Agreement reached on temporary support program for province's doctors
Fee-for-service doctors can get base salaries if they agree to work on COVID-19 effort
The provincial government and Doctors Nova Scotia have reached a temporary agreement to help some physicians who have seen dramatic drops in income related to COVID-19.
The parties recently agreed to a program that allows fee-for-service doctors who agreed to be redeployed to work on the COVID-19 effort to be paid a base salary, along with compensation for working on the pandemic.
Participating doctors can choose between a fixed bi-weekly payment based on 80 per cent of their 2019 billings or a temporary alternative payment plan with a prorated bi-weekly payment.
They are paid for their COVID redeployment work in addition to the base salary.
Dr. Gary Ernest, president of Doctors Nova Scotia, said some doctors, particularly surgeons, experienced drastic reductions in business because of clinic and operating room closures when the pandemic hit.
"Very quickly they were having anywhere from 75 to 85 per cent drops in income," he said in a telephone interview.
COVID-19 work is in addition to other duties
But Ernest said Doctors Nova Scotia was also hearing from some family doctors whose office volumes dropped significantly because their patients were no longer comfortable attending the office, false assumptions that offices were closed, or some patients not wanting to have an appointment using telemedicine.
With doctors facing overhead for office staff, rent and other bills, Ernest said some type of temporary measure was required during the initial wave of the pandemic for doctors whose pay is based on the number of patients they see.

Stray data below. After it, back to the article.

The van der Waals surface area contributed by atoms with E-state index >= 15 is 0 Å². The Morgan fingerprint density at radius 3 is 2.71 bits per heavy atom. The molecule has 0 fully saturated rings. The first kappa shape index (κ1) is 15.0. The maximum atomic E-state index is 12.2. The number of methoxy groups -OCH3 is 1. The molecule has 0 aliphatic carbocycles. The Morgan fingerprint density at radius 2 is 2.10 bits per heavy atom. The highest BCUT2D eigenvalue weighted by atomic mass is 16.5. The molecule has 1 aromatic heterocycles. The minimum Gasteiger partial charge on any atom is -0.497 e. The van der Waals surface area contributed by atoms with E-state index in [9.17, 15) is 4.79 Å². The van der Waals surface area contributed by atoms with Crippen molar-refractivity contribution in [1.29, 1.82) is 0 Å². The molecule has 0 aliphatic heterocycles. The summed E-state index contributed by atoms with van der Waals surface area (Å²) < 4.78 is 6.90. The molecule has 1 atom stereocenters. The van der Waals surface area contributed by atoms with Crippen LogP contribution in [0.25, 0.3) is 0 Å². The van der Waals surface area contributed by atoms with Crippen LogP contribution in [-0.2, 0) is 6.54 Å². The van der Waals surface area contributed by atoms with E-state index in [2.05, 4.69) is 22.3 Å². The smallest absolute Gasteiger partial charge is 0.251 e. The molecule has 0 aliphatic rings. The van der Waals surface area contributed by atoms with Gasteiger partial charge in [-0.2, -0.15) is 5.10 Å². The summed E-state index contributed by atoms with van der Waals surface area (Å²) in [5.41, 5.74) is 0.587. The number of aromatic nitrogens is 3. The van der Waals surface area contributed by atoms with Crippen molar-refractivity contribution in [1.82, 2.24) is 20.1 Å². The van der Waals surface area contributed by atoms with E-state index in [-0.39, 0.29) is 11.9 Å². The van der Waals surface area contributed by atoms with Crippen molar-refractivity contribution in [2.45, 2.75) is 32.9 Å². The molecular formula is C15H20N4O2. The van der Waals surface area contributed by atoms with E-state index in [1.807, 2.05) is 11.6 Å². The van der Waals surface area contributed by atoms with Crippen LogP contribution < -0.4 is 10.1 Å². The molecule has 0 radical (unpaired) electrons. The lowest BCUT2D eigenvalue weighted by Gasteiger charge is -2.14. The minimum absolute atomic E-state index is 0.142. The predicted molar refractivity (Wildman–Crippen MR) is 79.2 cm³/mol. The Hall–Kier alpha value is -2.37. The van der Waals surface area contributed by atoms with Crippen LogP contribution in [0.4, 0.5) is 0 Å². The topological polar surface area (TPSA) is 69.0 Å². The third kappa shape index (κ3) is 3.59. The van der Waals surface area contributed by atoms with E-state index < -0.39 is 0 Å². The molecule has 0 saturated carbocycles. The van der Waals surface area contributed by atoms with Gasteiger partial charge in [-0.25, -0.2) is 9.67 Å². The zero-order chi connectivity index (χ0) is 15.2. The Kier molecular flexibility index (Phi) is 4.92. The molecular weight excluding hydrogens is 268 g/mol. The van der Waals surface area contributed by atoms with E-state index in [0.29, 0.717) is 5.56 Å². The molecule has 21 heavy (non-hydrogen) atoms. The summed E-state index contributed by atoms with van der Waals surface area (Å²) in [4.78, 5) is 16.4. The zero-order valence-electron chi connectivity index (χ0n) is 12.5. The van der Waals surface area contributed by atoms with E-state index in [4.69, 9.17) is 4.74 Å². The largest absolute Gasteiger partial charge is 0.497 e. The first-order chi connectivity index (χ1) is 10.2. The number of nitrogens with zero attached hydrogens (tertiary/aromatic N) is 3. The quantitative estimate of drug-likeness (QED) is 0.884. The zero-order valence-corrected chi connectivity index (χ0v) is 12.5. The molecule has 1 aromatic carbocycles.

The agreement with the province is in place until July and will then be re-evaluated, he said.
"Hopefully, by that time, with the first wave [of COVID-19] being settled, then hopefully [operating rooms] will open up, clinics will open back up and doctors will be able to get back to a more normal — or at least on the way to normal — type of work," said Ernest.
Patients whose doctors choose to participate in the program shouldn't be concerned about no longer being able to have an office visit, said Ernest. The intent is to maintain service for people.
Of the doctors who are redeployed to work on COVID-19, the first to be called upon will be those who are least busy, said Ernest.
A spokesperson for the Health Department said the program allows the department to choose from the roster of physicians and deploy these doctors to where they are needed.